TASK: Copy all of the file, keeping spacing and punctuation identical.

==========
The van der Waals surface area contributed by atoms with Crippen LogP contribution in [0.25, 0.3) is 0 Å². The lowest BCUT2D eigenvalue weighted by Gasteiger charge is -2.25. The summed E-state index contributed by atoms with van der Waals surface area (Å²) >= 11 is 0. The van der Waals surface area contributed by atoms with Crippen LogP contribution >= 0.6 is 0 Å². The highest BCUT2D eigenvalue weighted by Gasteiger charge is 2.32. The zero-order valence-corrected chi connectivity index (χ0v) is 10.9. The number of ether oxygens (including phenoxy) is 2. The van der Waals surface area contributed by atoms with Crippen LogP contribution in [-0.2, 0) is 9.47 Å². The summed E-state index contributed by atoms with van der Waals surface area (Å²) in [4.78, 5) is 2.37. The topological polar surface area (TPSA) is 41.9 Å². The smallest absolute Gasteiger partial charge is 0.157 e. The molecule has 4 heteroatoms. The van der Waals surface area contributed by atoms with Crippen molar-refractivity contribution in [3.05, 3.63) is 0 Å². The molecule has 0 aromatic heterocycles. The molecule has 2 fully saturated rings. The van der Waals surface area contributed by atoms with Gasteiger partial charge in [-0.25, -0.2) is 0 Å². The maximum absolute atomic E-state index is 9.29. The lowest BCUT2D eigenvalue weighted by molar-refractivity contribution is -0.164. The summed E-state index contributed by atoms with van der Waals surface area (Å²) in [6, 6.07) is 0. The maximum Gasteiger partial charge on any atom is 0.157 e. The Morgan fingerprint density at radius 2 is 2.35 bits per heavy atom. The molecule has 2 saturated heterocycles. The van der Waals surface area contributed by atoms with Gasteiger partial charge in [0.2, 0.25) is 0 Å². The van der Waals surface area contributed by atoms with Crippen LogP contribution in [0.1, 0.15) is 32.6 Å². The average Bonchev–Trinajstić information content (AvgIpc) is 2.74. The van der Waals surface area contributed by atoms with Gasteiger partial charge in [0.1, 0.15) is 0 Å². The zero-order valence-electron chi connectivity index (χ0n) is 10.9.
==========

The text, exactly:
The van der Waals surface area contributed by atoms with Crippen LogP contribution in [0.25, 0.3) is 0 Å². The lowest BCUT2D eigenvalue weighted by Gasteiger charge is -2.25. The summed E-state index contributed by atoms with van der Waals surface area (Å²) >= 11 is 0. The van der Waals surface area contributed by atoms with Crippen LogP contribution >= 0.6 is 0 Å². The highest BCUT2D eigenvalue weighted by Gasteiger charge is 2.32. The zero-order valence-corrected chi connectivity index (χ0v) is 10.9. The number of ether oxygens (including phenoxy) is 2. The van der Waals surface area contributed by atoms with Crippen LogP contribution in [-0.2, 0) is 9.47 Å². The summed E-state index contributed by atoms with van der Waals surface area (Å²) in [4.78, 5) is 2.37. The topological polar surface area (TPSA) is 41.9 Å². The smallest absolute Gasteiger partial charge is 0.157 e. The molecule has 4 heteroatoms. The van der Waals surface area contributed by atoms with Crippen molar-refractivity contribution in [3.05, 3.63) is 0 Å². The molecule has 0 aromatic heterocycles. The molecule has 2 fully saturated rings. The van der Waals surface area contributed by atoms with Gasteiger partial charge in [-0.25, -0.2) is 0 Å². The maximum absolute atomic E-state index is 9.29. The lowest BCUT2D eigenvalue weighted by molar-refractivity contribution is -0.164. The summed E-state index contributed by atoms with van der Waals surface area (Å²) in [6, 6.07) is 0. The maximum Gasteiger partial charge on any atom is 0.157 e. The Morgan fingerprint density at radius 2 is 2.35 bits per heavy atom. The molecule has 2 saturated heterocycles. The van der Waals surface area contributed by atoms with Gasteiger partial charge in [0.2, 0.25) is 0 Å². The van der Waals surface area contributed by atoms with Crippen LogP contribution in [0.1, 0.15) is 32.6 Å². The average Bonchev–Trinajstić information content (AvgIpc) is 2.74. The van der Waals surface area contributed by atoms with Gasteiger partial charge in [0.1, 0.15) is 0 Å². The zero-order valence-electron chi connectivity index (χ0n) is 10.9.